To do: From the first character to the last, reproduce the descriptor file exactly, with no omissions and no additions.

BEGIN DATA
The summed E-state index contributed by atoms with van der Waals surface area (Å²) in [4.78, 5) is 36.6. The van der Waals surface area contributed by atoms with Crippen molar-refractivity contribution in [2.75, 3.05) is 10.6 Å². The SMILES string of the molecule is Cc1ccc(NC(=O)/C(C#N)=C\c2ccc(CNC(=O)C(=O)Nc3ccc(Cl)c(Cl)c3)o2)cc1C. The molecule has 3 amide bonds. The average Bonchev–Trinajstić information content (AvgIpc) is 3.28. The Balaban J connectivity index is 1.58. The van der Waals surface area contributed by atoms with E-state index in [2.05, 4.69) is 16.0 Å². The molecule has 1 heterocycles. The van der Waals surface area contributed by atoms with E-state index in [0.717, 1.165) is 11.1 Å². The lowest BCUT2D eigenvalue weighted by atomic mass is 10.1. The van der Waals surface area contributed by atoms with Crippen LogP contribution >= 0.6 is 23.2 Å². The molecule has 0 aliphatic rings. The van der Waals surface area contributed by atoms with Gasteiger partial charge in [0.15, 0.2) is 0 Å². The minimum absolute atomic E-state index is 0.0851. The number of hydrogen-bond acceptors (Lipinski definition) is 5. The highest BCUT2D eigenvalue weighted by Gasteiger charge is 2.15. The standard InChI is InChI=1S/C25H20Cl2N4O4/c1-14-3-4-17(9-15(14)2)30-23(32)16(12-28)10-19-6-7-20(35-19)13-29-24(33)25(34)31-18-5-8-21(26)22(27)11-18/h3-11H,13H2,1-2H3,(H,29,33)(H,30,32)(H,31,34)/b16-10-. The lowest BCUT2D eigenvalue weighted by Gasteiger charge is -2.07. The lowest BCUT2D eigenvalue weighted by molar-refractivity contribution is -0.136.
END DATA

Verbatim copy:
The summed E-state index contributed by atoms with van der Waals surface area (Å²) in [4.78, 5) is 36.6. The van der Waals surface area contributed by atoms with Crippen molar-refractivity contribution in [2.75, 3.05) is 10.6 Å². The SMILES string of the molecule is Cc1ccc(NC(=O)/C(C#N)=C\c2ccc(CNC(=O)C(=O)Nc3ccc(Cl)c(Cl)c3)o2)cc1C. The molecule has 3 amide bonds. The average Bonchev–Trinajstić information content (AvgIpc) is 3.28. The Balaban J connectivity index is 1.58. The van der Waals surface area contributed by atoms with E-state index in [2.05, 4.69) is 16.0 Å². The molecule has 1 heterocycles. The van der Waals surface area contributed by atoms with E-state index in [0.717, 1.165) is 11.1 Å². The lowest BCUT2D eigenvalue weighted by atomic mass is 10.1. The van der Waals surface area contributed by atoms with Crippen LogP contribution >= 0.6 is 23.2 Å². The molecule has 0 aliphatic rings. The van der Waals surface area contributed by atoms with Gasteiger partial charge in [0.15, 0.2) is 0 Å². The minimum absolute atomic E-state index is 0.0851. The number of hydrogen-bond acceptors (Lipinski definition) is 5. The highest BCUT2D eigenvalue weighted by Gasteiger charge is 2.15. The standard InChI is InChI=1S/C25H20Cl2N4O4/c1-14-3-4-17(9-15(14)2)30-23(32)16(12-28)10-19-6-7-20(35-19)13-29-24(33)25(34)31-18-5-8-21(26)22(27)11-18/h3-11H,13H2,1-2H3,(H,29,33)(H,30,32)(H,31,34)/b16-10-. The lowest BCUT2D eigenvalue weighted by Gasteiger charge is -2.07. The lowest BCUT2D eigenvalue weighted by molar-refractivity contribution is -0.136.